Dead Fish: From Day One, the project has no chance
of meeting its goals; most people on the project know
this and say nothing.
The goals of many IT projects can be summarized simply:
We need this set of functionality, with this accuracy,
with reasonable robustness, by this calendar date.
The team is assembled, and the statements of goals
and constraints are worked into detailed requirements
and designs; and they're published.
The big secret is that nobody on the project believes
that the project can be an outright success. Usually,
the deadline is not attainable with the other goals
unchanged. Mysteriously, no one declares that there
is a big, stinking, dead fish of failure already smelling
up the project.
As the Greek tragedy plays out, the project will
slog on. Then, typically a few weeks before expected
delivery, each project member, project manager, manager
of a project manager, and anybody standing remotely
near the project, will either
1. declare shock, dismay, and amazement that the
project is nowhere near where it needs to be for
the upcoming release
2. lay low and say absolutely nothing about anything
Why do so many people in so many organizations spray
reality deodorant rather than simply state, "No
way this project is happening the way we want. The
dead fish is here."
Many organizations are so driven for success that
anyone expressing doubt gets no reward whatsoever
for speaking his heartfelt opinion. In fact, if someone
identifies the dead fish in the early stages of a
project, upper management's first response is likely
"Prove it. Show us that the probability of
success is 0 percent. Draw no conclusions from the
other dried-out fish carcasses lying around from
previous projects; your project is different. Prove
to us with irrefutable mathematics that failure
Anything short of a masterful proof gets lambasted
as whining or an attempt to get out of some good-old,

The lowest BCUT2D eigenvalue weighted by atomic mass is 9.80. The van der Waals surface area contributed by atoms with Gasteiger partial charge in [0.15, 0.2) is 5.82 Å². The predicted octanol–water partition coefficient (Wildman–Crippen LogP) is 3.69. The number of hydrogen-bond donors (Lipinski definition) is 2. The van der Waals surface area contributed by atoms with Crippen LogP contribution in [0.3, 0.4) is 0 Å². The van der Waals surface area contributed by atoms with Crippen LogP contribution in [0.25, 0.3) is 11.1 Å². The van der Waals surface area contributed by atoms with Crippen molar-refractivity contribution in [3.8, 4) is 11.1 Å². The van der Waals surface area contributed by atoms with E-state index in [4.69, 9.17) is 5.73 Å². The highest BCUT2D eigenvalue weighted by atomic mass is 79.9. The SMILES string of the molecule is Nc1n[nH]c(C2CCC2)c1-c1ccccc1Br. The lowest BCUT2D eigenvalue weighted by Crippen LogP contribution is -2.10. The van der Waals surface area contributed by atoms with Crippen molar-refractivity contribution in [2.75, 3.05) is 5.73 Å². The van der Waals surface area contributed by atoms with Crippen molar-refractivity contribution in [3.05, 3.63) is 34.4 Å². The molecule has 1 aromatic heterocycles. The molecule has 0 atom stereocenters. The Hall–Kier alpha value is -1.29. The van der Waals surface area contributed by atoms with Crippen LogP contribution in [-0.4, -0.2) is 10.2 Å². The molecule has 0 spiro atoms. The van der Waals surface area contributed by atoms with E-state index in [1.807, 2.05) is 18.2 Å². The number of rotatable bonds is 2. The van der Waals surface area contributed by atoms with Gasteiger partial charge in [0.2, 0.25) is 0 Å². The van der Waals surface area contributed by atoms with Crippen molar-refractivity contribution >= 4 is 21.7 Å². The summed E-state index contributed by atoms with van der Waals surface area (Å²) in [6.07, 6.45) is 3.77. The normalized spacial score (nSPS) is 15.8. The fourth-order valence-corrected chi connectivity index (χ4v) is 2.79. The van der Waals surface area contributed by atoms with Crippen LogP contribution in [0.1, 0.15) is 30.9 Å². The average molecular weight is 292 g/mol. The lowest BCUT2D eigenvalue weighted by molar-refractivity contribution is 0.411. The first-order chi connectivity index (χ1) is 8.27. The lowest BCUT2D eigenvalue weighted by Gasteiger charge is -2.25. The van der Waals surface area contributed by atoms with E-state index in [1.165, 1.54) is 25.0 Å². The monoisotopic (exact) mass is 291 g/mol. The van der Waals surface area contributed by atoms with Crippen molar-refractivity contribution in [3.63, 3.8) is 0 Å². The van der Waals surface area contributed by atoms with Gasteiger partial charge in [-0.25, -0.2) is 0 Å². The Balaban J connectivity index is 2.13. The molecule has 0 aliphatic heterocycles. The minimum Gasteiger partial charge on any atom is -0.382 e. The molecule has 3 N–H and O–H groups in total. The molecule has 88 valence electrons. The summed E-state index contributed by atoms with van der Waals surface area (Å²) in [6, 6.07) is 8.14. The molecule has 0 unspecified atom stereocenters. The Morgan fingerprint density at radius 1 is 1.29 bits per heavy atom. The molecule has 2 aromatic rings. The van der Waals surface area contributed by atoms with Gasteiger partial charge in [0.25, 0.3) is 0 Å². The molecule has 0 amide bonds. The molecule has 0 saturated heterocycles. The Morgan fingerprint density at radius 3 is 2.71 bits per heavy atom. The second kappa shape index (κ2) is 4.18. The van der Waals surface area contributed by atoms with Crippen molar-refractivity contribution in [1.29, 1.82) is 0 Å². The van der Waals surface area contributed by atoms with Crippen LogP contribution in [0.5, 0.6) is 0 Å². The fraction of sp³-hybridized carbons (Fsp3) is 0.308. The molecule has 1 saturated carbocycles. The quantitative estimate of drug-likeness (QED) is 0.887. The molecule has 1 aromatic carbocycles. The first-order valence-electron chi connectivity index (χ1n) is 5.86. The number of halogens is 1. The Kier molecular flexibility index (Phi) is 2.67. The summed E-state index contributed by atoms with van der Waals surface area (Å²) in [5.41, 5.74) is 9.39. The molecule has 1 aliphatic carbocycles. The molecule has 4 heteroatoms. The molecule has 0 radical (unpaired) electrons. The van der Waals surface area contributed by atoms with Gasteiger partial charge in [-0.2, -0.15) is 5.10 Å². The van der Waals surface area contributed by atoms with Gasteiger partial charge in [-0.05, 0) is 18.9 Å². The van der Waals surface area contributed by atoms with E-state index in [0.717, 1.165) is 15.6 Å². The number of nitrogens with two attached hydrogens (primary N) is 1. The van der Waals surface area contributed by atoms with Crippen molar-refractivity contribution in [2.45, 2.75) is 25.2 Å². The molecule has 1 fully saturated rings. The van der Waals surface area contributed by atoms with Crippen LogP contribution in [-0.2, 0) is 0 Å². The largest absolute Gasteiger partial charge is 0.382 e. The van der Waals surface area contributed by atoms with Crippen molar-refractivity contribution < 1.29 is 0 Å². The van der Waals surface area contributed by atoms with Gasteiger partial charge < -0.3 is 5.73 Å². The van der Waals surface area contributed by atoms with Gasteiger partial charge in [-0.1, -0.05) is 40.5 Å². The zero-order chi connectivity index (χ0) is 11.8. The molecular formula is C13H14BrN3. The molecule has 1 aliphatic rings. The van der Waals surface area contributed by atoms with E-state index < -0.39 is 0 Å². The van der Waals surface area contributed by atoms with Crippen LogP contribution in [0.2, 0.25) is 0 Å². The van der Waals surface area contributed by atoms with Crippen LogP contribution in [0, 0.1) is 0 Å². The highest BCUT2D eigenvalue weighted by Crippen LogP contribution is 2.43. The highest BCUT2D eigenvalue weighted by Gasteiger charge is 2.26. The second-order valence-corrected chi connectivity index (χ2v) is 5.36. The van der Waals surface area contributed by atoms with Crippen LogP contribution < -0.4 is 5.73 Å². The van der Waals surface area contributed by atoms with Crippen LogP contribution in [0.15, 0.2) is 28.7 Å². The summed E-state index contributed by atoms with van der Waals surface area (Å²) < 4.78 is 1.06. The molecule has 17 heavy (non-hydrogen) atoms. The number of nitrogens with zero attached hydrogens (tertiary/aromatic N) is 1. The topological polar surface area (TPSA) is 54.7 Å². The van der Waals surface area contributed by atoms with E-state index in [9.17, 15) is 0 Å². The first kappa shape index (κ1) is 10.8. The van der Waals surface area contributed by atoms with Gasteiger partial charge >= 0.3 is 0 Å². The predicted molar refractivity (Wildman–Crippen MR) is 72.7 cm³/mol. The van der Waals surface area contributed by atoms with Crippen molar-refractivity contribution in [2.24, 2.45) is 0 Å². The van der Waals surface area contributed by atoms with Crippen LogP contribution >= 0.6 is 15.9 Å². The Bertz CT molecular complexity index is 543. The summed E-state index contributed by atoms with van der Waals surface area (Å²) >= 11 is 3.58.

honest hard work:
"Are you a weenie or a layabout? Take your
pick, but we doubt you'll be a part of this fine
organization for long."
In such an environment, it is safer to "try
hard" and not make it than to declare goals unattainable
as defined. Granted, sometimes it is necessary
to take on a very challenging project and give it
a real try before conceding anything. Absolutely --
but the difference is that on hard projects with real
deadlines, nobody waits until the last minute to declare
an emergency. If your project is building software
for a communications satellite that is set to launch
in 18 months -- and you know that if you miss the
launch date, the next opportunity is 16 months after
that -- then you and everyone else will be sniffing
the air every day for that aquatic scent. One whiff
of that aquatic scent and you will spring into action,
knowing too well that on a dead-fish project, action
waits until most options are lost.
Clearly, the dead fish is not only destructive to
organizations, it is demoralizing to the dead-fish
project teams and their managers. No matter what the
organizational culture, nobody is ever comfortable
sitting on a stinking dead fish for long. The costs
of keeping a dead fish secret are huge.
Just for Monty Python fans:
"This project's not dead; it's pining for the
"It's not dead, it's just molting!"
"This is a dead project. It has joined the
project choir invisible!"
"And now for
some pattern completely different. . . ."